[Eating Rainbow | Red | Tomatoes]
We have this romantic notion about “Sunday Sauce.” Not romantic, as in the candlelit, Lady and the Tramp spaghetti dinner-for-two romantic, but the romantic, it’s a fantasy in our heads that makes us *pause to sigh* sigh, romantic.
See, we have this whole mythical scenario in our heads of what Sundays would have been like if we had been born into an Italian family. Everyone would be in the kitchen, gathered around an enormous table, or sitting at the kitchen bar, or leaning up against the bar counter, talking and laughing and talking and drinking wine (never mind that it’s Sunday, never mind that it’s probably two o’clock in the afternoon), and of course, jumping in from time to time in the preparation of “Sunday Sauce” with peeling, slicing, dicing, and stirring an enormous pot of tomato sauce that simmers for hours and hours all afternoon before the rest of the widely, deeply extended family from as far as a half-day’s drive arrive for the Sunday night pasta dinner ritual.
But it’s just our imagination.
We aren’t Italian, our extended family is beyond a half-day’s flight from here, and most importantly, we don’t have the time to spend an entire afternoon cooking. (We do, however, have the time to spend an entire afternoon drinking wine.)
Yet we hold onto the vision, and still call our simple tomato sauce “Sunday Sauce” because we do make it on Sunday. It’s an entire pot that serves four for Sunday night dinner, then lasts through several successive weeknight meals, adding the health benefits of cooked tomatoes to our diets each day.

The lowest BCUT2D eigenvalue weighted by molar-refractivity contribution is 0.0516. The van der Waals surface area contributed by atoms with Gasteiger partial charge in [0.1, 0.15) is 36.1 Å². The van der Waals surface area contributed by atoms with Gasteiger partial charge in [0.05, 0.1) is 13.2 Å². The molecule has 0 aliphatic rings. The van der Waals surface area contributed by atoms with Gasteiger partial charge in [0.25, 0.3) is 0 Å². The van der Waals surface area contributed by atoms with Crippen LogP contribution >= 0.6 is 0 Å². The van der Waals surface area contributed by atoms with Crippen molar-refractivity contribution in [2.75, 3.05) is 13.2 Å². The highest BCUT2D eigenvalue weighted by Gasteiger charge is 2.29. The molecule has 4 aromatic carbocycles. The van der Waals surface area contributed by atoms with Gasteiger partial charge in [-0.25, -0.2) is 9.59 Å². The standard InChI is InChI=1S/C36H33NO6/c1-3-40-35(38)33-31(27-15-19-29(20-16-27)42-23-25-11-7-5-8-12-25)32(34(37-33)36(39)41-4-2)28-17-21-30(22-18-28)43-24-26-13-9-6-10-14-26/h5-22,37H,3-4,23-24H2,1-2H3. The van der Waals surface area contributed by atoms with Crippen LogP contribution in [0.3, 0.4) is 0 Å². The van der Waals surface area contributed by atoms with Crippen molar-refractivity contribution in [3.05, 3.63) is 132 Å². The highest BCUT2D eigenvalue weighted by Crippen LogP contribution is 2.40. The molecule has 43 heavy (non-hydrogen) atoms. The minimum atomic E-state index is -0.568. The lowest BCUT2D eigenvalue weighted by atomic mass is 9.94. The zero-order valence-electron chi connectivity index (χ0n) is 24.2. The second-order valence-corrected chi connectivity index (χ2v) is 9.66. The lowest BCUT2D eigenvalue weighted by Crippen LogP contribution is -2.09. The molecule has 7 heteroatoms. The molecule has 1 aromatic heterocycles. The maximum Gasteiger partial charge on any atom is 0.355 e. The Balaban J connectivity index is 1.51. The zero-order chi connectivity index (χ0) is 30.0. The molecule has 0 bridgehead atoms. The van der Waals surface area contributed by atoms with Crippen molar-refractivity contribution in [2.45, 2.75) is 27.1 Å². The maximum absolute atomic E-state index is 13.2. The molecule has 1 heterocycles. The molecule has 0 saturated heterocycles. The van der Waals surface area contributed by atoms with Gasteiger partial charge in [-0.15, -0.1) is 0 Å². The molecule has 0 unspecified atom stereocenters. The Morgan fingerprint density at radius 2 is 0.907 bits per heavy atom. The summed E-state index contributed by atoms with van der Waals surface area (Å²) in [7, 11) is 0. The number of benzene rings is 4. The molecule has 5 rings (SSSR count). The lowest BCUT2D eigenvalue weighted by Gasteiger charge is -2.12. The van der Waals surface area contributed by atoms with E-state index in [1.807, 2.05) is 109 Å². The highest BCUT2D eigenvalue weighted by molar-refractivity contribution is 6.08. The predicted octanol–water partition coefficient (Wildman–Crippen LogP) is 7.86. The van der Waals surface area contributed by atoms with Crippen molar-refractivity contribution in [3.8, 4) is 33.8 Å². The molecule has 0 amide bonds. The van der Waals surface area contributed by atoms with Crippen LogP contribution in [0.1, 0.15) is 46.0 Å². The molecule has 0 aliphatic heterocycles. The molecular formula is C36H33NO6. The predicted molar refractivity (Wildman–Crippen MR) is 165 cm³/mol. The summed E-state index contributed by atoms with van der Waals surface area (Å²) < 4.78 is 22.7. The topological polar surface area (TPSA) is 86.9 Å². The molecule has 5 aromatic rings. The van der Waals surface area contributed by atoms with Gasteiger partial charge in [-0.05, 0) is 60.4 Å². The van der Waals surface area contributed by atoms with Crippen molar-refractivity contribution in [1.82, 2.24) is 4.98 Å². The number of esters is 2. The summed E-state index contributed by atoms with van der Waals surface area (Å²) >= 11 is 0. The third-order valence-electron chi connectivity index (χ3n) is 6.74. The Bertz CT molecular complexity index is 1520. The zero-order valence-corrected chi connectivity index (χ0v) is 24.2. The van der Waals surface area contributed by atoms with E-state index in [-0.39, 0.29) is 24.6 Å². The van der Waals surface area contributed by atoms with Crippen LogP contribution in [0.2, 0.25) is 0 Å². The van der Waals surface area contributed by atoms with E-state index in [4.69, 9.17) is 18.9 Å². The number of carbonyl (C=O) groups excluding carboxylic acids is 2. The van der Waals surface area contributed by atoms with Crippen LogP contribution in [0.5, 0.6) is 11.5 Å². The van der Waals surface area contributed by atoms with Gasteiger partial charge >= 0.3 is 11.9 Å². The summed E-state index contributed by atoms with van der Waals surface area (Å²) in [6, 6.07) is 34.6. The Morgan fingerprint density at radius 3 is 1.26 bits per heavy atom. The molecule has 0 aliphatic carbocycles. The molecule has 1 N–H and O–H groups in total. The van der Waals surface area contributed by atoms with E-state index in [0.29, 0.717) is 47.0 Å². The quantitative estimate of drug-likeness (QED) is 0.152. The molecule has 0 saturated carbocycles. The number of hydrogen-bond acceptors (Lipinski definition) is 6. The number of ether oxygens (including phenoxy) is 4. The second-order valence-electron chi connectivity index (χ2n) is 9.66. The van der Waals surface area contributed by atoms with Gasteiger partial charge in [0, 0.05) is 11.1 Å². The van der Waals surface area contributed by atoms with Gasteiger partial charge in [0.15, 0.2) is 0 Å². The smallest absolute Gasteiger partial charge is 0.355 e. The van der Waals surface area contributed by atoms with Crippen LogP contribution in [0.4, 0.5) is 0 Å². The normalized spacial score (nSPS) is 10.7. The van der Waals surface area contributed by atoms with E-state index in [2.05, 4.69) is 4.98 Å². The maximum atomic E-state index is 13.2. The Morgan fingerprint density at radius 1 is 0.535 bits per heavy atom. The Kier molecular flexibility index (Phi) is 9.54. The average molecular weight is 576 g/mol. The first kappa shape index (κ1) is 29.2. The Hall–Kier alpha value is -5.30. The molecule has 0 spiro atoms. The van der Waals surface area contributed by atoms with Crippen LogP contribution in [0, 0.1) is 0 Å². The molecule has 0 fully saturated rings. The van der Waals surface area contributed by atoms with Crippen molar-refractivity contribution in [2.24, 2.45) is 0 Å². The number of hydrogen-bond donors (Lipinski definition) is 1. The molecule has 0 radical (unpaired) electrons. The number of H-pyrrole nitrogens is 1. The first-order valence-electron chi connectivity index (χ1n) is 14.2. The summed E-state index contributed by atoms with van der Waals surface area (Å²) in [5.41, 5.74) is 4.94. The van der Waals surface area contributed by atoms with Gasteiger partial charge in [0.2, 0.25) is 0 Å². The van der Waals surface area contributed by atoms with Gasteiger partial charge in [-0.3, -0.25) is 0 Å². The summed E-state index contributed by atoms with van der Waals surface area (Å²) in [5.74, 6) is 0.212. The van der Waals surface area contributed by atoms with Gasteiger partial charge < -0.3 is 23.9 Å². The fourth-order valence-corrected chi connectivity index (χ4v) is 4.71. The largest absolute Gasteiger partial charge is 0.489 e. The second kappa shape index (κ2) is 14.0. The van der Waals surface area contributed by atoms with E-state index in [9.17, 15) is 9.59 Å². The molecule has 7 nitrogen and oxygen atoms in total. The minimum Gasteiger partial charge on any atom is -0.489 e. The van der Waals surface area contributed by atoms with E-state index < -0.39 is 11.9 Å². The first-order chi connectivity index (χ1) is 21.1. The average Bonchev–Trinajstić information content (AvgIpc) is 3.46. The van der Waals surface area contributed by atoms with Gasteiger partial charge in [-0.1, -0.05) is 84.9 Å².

Sarah’s Simple Sunday Tomato Sauce
loosely adapted from a recipe in Saveur Cooks Italian
makes a very large pot that will serve 4 for about 4 days
¼ cup extra virgin olive oil
1 medium onion, finely chopped
cloves from half a head of garlic, finely chopped
3 28-ounce cans of peeled, whole San Marzano tomatoes
salt and pepper to taste (about 1 tablespoon salt, several full turns on pepper mill)
bunch of fresh basil, chopped
Heat olive oil in a large pot over medium heat. Add onions and saute until translucent, about 5 minutes. Add garlic and cook, stirring frequently, until garlic is fragrant, about 3 minutes.
Add tomatoes, including juice from cans, salt and pepper. Bring to a boil, then reduce heat to simmer. Using a wooden spoon, stir sauce and crush tomatoes against bottom and sides of pot while cooking. Cook for about 20 minutes until juice reduces and sauce has thickened.
Add chopped basil and cook for an additional 10 minutes.
Sauce will keep, covered, in refrigerator for several days.